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Between August 22 and September 10, Karnataka could witness 20 lakh cases if a new variety emerges: IISc

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Tuesday, 10th August 2021

For the emergence of the third wave in the state, researchers from the Indian Institute of Sciences (IISc) prepared an ensemble forecast with 972 possibilities (changing 7 control variables).

Professor Sashikumaar Ganesan, chairman of the Department of Computational and Data Sciences, led the team, which included Deepak Subramani and some PhD students, as well as Giridhar Babu. He explains how the model projects societal isolation, early development of novel variations, and immunisation are responsible for wave three in an exclusive conversation with The New Indian Express. It also forecasts that even with two times the vaccination rate, the worst social separation, which is pre-COVID levels, guarantees the appearance of future waves.

It also forecasts that even with two times the vaccination rate, the worst social separation (pre-COVID) guarantees the emergence of future waves.

We are aware of it, and as you correctly pointed out, there are several uncertainties in terms of the covid dispersion, as well as data that is needed for accurate model predictions and parameter fitting.

We used an ensemble forecast to account for all of these factors, particularly for the wave three projection. It means that we take into account various critical characteristics that influence wave 3 and strive to generate different scenarios by varying those values.


What are the conditions?

To design the model, we took into account seven essential parameters, adjusted them with different values, and then created 972 tests or scenarios. All of the model's uncertainties have been taken into account.

Case to case infection ratio, antibody waning duration, antibody waning in 1/3rd, 2/3rd, and entire population are among the parameters. novel viral types that evade the immune system (july, sept, nov) Reinfection due to new variants (1/3rd, 2/3rd, and whole); vaccination rate per day (2.8 lakhs, 4.2 l (+50%), 5.6 l (+100%)); and, finally, Covid suitable behaviour (good-lockdown like compliance, bad or relaxed situation; worst case scenario) (like in precovid scenario)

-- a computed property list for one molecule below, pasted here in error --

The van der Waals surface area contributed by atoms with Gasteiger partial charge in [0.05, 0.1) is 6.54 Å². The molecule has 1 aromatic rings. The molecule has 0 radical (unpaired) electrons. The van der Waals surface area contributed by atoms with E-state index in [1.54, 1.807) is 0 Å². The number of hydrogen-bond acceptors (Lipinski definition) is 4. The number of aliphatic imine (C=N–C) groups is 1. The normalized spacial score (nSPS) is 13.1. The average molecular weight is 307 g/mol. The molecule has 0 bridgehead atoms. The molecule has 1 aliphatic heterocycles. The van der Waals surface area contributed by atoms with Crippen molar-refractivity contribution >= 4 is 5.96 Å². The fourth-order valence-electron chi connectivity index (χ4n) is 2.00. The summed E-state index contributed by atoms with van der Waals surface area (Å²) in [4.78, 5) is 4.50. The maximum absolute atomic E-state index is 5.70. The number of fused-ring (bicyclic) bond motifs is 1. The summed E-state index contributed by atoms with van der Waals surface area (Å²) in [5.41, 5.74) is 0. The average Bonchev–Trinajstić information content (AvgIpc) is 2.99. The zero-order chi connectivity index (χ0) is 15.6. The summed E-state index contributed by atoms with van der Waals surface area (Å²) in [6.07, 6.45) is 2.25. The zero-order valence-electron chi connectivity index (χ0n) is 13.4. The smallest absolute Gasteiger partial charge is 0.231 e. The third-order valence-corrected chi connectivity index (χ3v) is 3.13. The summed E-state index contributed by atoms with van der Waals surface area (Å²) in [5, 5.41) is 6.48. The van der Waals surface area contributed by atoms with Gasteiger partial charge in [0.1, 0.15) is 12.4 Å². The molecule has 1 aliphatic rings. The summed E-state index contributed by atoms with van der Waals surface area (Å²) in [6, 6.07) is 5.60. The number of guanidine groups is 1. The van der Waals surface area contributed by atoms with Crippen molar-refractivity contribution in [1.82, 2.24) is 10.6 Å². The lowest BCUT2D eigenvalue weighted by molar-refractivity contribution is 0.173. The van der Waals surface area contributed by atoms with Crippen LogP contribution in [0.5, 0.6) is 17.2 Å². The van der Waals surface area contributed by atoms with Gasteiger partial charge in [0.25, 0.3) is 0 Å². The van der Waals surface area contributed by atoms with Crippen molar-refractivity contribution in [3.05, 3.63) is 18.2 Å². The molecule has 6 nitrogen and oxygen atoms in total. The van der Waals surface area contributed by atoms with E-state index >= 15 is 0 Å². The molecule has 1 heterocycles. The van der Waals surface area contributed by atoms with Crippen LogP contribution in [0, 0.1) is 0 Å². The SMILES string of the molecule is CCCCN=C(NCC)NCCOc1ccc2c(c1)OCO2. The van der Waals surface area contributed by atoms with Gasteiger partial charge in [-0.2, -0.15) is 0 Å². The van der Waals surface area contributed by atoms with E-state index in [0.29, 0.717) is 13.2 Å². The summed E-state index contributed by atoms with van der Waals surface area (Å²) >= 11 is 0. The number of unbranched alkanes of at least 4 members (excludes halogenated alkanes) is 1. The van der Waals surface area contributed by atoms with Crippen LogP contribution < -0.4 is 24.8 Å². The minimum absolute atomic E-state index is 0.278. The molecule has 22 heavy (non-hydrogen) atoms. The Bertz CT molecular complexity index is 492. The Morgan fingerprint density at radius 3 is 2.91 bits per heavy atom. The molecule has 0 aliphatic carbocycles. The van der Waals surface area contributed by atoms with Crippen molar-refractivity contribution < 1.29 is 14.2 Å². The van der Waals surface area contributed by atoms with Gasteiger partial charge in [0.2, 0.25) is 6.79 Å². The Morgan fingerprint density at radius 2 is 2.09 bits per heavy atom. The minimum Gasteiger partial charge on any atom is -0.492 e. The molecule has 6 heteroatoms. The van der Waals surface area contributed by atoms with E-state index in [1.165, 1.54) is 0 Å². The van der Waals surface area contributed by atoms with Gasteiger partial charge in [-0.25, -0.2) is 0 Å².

We were interested in the study because of three major factors: 1. Wave 3's chances are 2/3. peak date and caseload (age wise at the peak).

Could you clarify a few of the main parameters that were looked at?

Despite the fact that there are seven critical characteristics, we have identified three key parameters.

The most important criterion is Covid's suitable behaviour; the second is the timing of the new version; and the third is the immunisation rate. We may not even see a third wave once we have all three under control, assuming the state and its people handle it correctly.



When can we expect a third wave to impact Karnataka, based on this model? Also, when do you think it'll reach its peak?


What we've discovered is that if extremely strong social separation is established, a lockdown scenario should be followed, and if a new variety appears around mid-August or late-August, the chances of an increase in the number of cases are 50:50.

We won't see a wave three if a new variety appears after September, October, and November, and if we stick to the favourable social distance scenario like during lockdown. However, this is extremely unlikely, as we cannot currently anticipate a lockdown scenario.

Then we move on to the most likely situation, which is the "poor" or loosened social distancing SD.

It signifies that the model expects a large number of cases in this distribution of cases if the vaccination rate is in the present phase. If a new variety appears in August, and vaccination is increased, we are observing a decrease in the maximum caseload.

Meanwhile, if any new variant is discovered between September and October, we will have to reinstate all covid appropriate behaviour and limits. The good news is that if vaccination rates are raised, the number of active cases will drop by tenfold. Otherwise, if the current scenario continues, the case load could be closer to 10,000 to 7 to 8 lakhs.

The peak would be around December 2021 and would last until March 2022. From November to March of the next year, there could be a cluster of cases, as the scenario depicts. If additional variants appear after November, there is a cluster of no wave possibilities, which suggests that numerous cases predict that there will be no new wave.

As a result, we must keep a close eye on the next three to six months, as these are critical times.


If we wait until November to see if new varieties arise, I don't think we'll see a peak in Karnataka. If a new variant emerges before that, we will almost certainly see a peak five to six weeks after the new variant emerges.


The News Talkie Bureau



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